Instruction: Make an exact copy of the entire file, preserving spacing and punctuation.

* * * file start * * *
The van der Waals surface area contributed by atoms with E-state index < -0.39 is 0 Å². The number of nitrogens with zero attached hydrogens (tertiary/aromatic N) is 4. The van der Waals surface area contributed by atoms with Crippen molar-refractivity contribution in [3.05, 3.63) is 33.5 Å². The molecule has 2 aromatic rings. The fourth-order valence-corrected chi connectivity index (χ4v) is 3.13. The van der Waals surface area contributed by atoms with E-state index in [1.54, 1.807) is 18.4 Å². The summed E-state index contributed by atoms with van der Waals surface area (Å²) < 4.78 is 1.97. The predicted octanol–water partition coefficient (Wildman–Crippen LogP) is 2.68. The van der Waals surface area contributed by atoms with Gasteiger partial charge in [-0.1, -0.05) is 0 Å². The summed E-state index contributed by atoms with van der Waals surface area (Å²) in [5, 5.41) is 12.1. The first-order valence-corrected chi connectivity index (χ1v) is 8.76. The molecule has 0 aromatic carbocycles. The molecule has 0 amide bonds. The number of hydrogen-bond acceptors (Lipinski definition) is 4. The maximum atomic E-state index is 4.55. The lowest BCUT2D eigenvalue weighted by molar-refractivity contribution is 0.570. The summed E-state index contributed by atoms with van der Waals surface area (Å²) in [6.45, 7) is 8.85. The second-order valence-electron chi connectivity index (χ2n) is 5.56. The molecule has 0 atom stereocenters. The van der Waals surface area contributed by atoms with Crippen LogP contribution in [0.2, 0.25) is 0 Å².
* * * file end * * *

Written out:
The van der Waals surface area contributed by atoms with E-state index < -0.39 is 0 Å². The number of nitrogens with zero attached hydrogens (tertiary/aromatic N) is 4. The van der Waals surface area contributed by atoms with Crippen molar-refractivity contribution in [3.05, 3.63) is 33.5 Å². The molecule has 2 aromatic rings. The fourth-order valence-corrected chi connectivity index (χ4v) is 3.13. The van der Waals surface area contributed by atoms with E-state index in [1.54, 1.807) is 18.4 Å². The summed E-state index contributed by atoms with van der Waals surface area (Å²) < 4.78 is 1.97. The predicted octanol–water partition coefficient (Wildman–Crippen LogP) is 2.68. The van der Waals surface area contributed by atoms with Gasteiger partial charge in [-0.1, -0.05) is 0 Å². The summed E-state index contributed by atoms with van der Waals surface area (Å²) in [5, 5.41) is 12.1. The first-order valence-corrected chi connectivity index (χ1v) is 8.76. The molecule has 0 aromatic carbocycles. The molecule has 0 amide bonds. The number of hydrogen-bond acceptors (Lipinski definition) is 4. The maximum atomic E-state index is 4.55. The lowest BCUT2D eigenvalue weighted by molar-refractivity contribution is 0.570. The summed E-state index contributed by atoms with van der Waals surface area (Å²) in [6.45, 7) is 8.85. The second-order valence-electron chi connectivity index (χ2n) is 5.56. The molecule has 0 atom stereocenters. The van der Waals surface area contributed by atoms with Crippen LogP contribution in [0.2, 0.25) is 0 Å².